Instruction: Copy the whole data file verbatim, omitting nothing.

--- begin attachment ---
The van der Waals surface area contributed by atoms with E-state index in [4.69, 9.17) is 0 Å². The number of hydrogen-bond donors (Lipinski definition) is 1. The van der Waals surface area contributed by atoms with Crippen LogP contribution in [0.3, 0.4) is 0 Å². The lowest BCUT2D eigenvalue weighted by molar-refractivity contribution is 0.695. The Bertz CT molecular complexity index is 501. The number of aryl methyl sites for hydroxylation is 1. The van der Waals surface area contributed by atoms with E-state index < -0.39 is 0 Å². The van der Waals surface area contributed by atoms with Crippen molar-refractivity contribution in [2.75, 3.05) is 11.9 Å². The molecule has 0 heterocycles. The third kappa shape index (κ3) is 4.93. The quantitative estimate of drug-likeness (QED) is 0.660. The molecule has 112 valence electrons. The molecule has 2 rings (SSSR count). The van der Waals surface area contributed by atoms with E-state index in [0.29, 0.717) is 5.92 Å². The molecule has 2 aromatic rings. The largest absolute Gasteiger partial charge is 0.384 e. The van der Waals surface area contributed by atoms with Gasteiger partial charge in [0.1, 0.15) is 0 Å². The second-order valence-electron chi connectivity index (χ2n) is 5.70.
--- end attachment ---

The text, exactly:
The van der Waals surface area contributed by atoms with E-state index in [4.69, 9.17) is 0 Å². The number of hydrogen-bond donors (Lipinski definition) is 1. The van der Waals surface area contributed by atoms with Crippen LogP contribution in [0.3, 0.4) is 0 Å². The lowest BCUT2D eigenvalue weighted by molar-refractivity contribution is 0.695. The Bertz CT molecular complexity index is 501. The number of aryl methyl sites for hydroxylation is 1. The van der Waals surface area contributed by atoms with E-state index < -0.39 is 0 Å². The van der Waals surface area contributed by atoms with Crippen molar-refractivity contribution in [2.75, 3.05) is 11.9 Å². The molecule has 0 heterocycles. The third kappa shape index (κ3) is 4.93. The quantitative estimate of drug-likeness (QED) is 0.660. The molecule has 112 valence electrons. The molecule has 2 rings (SSSR count). The van der Waals surface area contributed by atoms with E-state index in [0.29, 0.717) is 5.92 Å². The molecule has 2 aromatic rings. The largest absolute Gasteiger partial charge is 0.384 e. The van der Waals surface area contributed by atoms with Gasteiger partial charge in [0.1, 0.15) is 0 Å². The second-order valence-electron chi connectivity index (χ2n) is 5.70.